SHADY LADIES OF THE PHILADELPHIA MUSEUM OF ART
Since 2014, Shady Ladies Tours has been lighting up the Metropolitan Museum in New York with its fascinating tours about women. From politics and power to fashion and seduction, Shady Ladies has given museum goers the real deal about women in art. And now it’s Philadelphia’s turn.
With our newest offering—Shady Ladies of the Philadelphia Museum of Art—we’re letting Philly in on the secret that art can be fun. We don’t dismiss form and style, but we do concentrate on those things that drive so much of art: the backstories, about sex, power, ambition and scandal. As our founder, Professor Andrew Lear, notes, those galleries you think are full of queens and duchesses are actually showing you mistresses and courtesans.
In Philadelphia we’ll follow all three themes we cover in New York: “Nasty Women” who were powerful and ambitious; Fashion and Beauty through the ages; and, of course, the original Shady Ladies—mistresses, prostitutes, courtesans and seducers—who slept their way to the top. You’ll see a scene from the Dutch Golden Age of a quack doctor treating a pregnant prostitute; a portrait of Madame Du Barry, one of the most famous royal mistresses of all time; a Mary Cassatt canvas that shows clearly how revolutionary her paintings of women’s lives were; and so much more. Taken together, the works on this tour will paint a tableau of women’s lives through the centuries. They’ll give you a whole new perspective on what it means to be a woman today by showing what it meant to be a woman back then.
So get on your walking shoes and whip out your lorgnettes. With Shady Ladies of the Philadelphia Museum of Art, you’re going to enjoy a tour unlike any you’ve ever been on!
Thomas Couture, The Thorny Path, 1873.
This is an allegorical painting, representing the effects of the courtesan on French society of the Belle Epoque. A topless courtesan surrounded by flowers drives a carriage led by four enslaved representatives of society: a flabby drunken middle-aged man, a soldier who looks down in shame, and two young men lost in poetic dreams. The path the four are on is strewn with rocks and thorny thistles, while a bust of a bearded man looks on contemptuously, resting on a plinth that bears the artist’s signature. Clearly the artist is telling us that courtesans are driving society down the wrong path—but the guilt seems to rest with the men, whose inadequacies cause them to fall under her spell.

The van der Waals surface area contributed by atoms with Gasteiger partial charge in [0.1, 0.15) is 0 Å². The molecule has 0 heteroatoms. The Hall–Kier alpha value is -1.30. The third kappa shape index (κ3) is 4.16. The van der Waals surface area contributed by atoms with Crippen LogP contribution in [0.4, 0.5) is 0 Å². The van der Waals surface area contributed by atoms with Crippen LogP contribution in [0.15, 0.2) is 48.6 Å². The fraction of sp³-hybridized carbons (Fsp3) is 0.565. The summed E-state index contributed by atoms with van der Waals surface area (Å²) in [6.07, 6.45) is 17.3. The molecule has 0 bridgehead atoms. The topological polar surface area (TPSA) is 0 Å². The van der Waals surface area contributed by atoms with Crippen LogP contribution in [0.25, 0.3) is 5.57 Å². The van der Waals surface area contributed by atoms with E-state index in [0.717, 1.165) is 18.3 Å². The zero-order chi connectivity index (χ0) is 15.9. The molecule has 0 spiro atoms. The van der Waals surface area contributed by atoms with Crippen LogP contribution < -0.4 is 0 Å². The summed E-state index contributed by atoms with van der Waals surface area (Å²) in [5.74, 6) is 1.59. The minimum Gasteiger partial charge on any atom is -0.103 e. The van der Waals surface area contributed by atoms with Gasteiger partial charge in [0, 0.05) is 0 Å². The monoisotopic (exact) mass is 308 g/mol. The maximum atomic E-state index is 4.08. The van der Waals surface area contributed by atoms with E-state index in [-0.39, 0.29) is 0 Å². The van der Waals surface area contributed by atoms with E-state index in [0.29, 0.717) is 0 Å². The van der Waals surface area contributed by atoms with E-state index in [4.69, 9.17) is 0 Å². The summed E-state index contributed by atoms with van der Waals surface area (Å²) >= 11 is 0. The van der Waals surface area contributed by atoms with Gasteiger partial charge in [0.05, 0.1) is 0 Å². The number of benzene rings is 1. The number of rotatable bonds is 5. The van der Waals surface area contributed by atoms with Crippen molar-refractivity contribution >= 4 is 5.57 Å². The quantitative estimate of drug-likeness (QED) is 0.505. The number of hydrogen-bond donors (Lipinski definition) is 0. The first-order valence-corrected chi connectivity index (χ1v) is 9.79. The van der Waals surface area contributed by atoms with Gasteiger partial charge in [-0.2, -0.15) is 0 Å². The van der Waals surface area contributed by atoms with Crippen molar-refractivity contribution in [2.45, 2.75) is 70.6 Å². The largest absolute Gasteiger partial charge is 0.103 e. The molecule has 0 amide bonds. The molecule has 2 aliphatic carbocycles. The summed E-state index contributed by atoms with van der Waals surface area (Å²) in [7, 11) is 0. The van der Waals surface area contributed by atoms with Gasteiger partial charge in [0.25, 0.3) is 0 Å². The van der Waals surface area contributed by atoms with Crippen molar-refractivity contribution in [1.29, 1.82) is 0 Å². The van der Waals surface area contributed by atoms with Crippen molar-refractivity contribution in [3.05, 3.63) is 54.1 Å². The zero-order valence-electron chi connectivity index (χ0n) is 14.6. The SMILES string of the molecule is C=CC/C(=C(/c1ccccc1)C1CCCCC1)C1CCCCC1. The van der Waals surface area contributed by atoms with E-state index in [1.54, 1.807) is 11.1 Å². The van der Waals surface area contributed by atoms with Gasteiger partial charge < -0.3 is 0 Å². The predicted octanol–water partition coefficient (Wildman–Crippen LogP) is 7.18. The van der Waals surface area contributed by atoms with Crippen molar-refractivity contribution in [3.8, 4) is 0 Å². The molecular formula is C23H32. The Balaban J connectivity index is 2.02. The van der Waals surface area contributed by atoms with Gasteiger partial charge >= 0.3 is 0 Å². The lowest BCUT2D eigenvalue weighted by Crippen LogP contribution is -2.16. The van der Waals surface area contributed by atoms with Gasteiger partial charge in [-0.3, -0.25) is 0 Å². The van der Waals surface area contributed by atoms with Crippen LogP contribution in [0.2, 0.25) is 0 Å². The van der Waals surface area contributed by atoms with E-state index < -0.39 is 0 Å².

Elizabeth Vigée Le Brun, Madame du Barry, 1781.
This is a portrait of Madame du Barry, Louis XV’s last mistress—indeed the last official mistress (maîtresse en titre) of a French king ever. It is one of three portraits of her by the artist, Elizabeth Vigée Le Brun, who was one of the most fashionable portrait painters of the period. Indeed, given du Barry’s considerable political power, this is a relic of a period when active women were surprisingly prominent. The portrait shows du Barry as a woman who had the air of youth despite being 38. She is dressed in the new informal styles promoted by Marie Antoinette and has entirely unlined pink skin along with the suggestively almond-shaped eyes for which du Barry was famous.
Jan Steen, The Doctor’s Visit, 1660-1665
A doctor is checking the pulse of a young woman; both his posture and his facial expression seem to express shock. A ribbon burning on a brazier tells us what her ailment is: this was a quack pregnancy test of the period. Perhaps her pulse is quickening because of the entry of a worried-looking young man—presumably the father—at the door. The other figures do not seem to take her problem seriously, in particular a young man who grins while holding a fish above her, making a joke or playing a trick. Perhaps there is a moral message here: this is what comes of joking around. Or perhaps the scene is taking place in a brothel.